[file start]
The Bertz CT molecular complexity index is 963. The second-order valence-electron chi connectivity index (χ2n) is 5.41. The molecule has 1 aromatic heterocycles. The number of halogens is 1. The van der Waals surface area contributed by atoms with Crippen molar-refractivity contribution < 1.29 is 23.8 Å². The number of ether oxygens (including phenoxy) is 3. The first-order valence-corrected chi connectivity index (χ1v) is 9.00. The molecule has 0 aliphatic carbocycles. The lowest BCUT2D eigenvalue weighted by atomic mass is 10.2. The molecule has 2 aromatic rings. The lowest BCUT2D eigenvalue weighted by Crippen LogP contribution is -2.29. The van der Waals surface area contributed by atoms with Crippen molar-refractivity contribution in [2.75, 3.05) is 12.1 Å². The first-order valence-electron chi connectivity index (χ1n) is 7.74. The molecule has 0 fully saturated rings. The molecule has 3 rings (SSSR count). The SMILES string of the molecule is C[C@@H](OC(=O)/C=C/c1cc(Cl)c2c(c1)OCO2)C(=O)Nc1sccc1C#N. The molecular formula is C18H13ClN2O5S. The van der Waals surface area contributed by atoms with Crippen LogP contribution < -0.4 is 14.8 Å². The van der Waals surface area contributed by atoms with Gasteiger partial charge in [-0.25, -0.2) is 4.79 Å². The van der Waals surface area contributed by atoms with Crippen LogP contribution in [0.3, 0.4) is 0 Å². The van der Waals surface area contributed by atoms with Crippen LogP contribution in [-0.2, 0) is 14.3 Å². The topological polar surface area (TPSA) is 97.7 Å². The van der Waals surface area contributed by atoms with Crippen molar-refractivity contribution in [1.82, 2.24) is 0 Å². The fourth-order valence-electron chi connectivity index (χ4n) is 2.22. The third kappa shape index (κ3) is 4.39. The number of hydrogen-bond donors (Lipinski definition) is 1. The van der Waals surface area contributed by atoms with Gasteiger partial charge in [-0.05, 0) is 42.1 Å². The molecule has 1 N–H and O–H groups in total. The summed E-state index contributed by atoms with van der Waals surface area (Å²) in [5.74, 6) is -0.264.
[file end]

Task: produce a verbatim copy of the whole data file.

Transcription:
The Bertz CT molecular complexity index is 963. The second-order valence-electron chi connectivity index (χ2n) is 5.41. The molecule has 1 aromatic heterocycles. The number of halogens is 1. The van der Waals surface area contributed by atoms with Crippen molar-refractivity contribution < 1.29 is 23.8 Å². The number of ether oxygens (including phenoxy) is 3. The first-order valence-corrected chi connectivity index (χ1v) is 9.00. The molecule has 0 aliphatic carbocycles. The lowest BCUT2D eigenvalue weighted by atomic mass is 10.2. The molecule has 2 aromatic rings. The lowest BCUT2D eigenvalue weighted by Crippen LogP contribution is -2.29. The van der Waals surface area contributed by atoms with Crippen molar-refractivity contribution in [2.75, 3.05) is 12.1 Å². The first-order valence-electron chi connectivity index (χ1n) is 7.74. The molecule has 0 fully saturated rings. The molecule has 3 rings (SSSR count). The SMILES string of the molecule is C[C@@H](OC(=O)/C=C/c1cc(Cl)c2c(c1)OCO2)C(=O)Nc1sccc1C#N. The molecular formula is C18H13ClN2O5S. The van der Waals surface area contributed by atoms with Crippen LogP contribution < -0.4 is 14.8 Å². The van der Waals surface area contributed by atoms with Gasteiger partial charge in [-0.25, -0.2) is 4.79 Å². The van der Waals surface area contributed by atoms with Crippen LogP contribution in [0.3, 0.4) is 0 Å². The van der Waals surface area contributed by atoms with Crippen LogP contribution in [-0.2, 0) is 14.3 Å². The topological polar surface area (TPSA) is 97.7 Å². The van der Waals surface area contributed by atoms with Crippen molar-refractivity contribution in [1.82, 2.24) is 0 Å². The fourth-order valence-electron chi connectivity index (χ4n) is 2.22. The third kappa shape index (κ3) is 4.39. The number of hydrogen-bond donors (Lipinski definition) is 1. The van der Waals surface area contributed by atoms with Gasteiger partial charge in [-0.05, 0) is 42.1 Å². The molecule has 1 N–H and O–H groups in total. The summed E-state index contributed by atoms with van der Waals surface area (Å²) in [5.74, 6) is -0.264.